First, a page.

According to Nationals leader, Barnaby Joyce he’s still cherishing ambitions to be PM. Joyce said he believes Tony Abbott still wants to be prime minister, but will eventually realise that it can’t happen anymore. Assuming Tony gets past James Mathison on July 2, he just might be planning another tilt at the top job. If that’s true though, he wasn’t talking about it; he spent yesterday at the St Vincent de Paul Society Youth Reach Centre in Brookvale. His former chief of staff, Peta Credlin told Sky News that Joyce’s claims were “horseshit”.


It’s a super tough thing to get your head around, and apparently Julie Bishop isn’t the only one making blunders about this piece of policy. Greens Senator Sarah Hanson-Young actually suggested taxing superannuation at the same rate as income, without concessions for retirees, and effectively smashing the superannuation system. In short, as one astute tweeter put it, the Greens want to “Tax the crap out of your super”. Labor’s Mark Butler was so astonished by the claim that he couldn’t even manage to sound pleased by the gaffe, he almost sounded sorry for her. Hanson-Young later clarified that she was confused about the question.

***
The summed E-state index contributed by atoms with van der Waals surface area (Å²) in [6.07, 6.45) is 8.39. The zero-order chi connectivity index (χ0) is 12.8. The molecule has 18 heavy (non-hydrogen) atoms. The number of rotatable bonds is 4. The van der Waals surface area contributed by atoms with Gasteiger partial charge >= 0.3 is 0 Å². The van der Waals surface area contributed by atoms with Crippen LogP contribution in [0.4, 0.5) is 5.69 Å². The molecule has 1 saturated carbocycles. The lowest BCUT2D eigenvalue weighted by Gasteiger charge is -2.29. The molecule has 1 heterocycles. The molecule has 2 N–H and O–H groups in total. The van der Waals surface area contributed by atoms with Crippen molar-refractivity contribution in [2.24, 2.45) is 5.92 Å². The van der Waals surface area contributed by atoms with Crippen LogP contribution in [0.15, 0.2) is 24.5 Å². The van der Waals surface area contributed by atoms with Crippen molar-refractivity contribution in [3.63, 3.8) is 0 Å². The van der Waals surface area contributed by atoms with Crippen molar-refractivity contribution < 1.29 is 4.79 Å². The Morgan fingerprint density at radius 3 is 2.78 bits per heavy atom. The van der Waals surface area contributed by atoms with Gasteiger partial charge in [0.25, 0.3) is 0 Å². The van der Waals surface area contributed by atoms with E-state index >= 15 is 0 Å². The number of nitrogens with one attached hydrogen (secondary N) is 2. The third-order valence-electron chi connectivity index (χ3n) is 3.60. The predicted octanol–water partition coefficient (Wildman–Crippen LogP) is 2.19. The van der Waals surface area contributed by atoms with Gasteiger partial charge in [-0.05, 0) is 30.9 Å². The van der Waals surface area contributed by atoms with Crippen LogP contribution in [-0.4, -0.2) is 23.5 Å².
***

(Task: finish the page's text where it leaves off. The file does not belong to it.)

In the wake of their recent injury crisis, Collingwood Football Club is rumoured to be looking to an unorthodox Queenslander to bolster their playing list. The Member for Griffith Terri Butler showed off her skills at the Coorparoo Blues footy club. No word yet on whether Butler would be interested in the move, negotiations between Bill Shorten and Eddie McGuire could prove difficult. Check out her skills, here.



Both leaders spent the first day of winter in Queensland, probably trying to escape the cold. Shorten’s focus was environmental policy, he promised funding of new solar hubs, while Turnbull pushed the jobs and growth message to start-up businesses in Brisbane. The Greens want more solar power investment in South Australia, while their leader, Richard Di Natale continues to build a strong profile.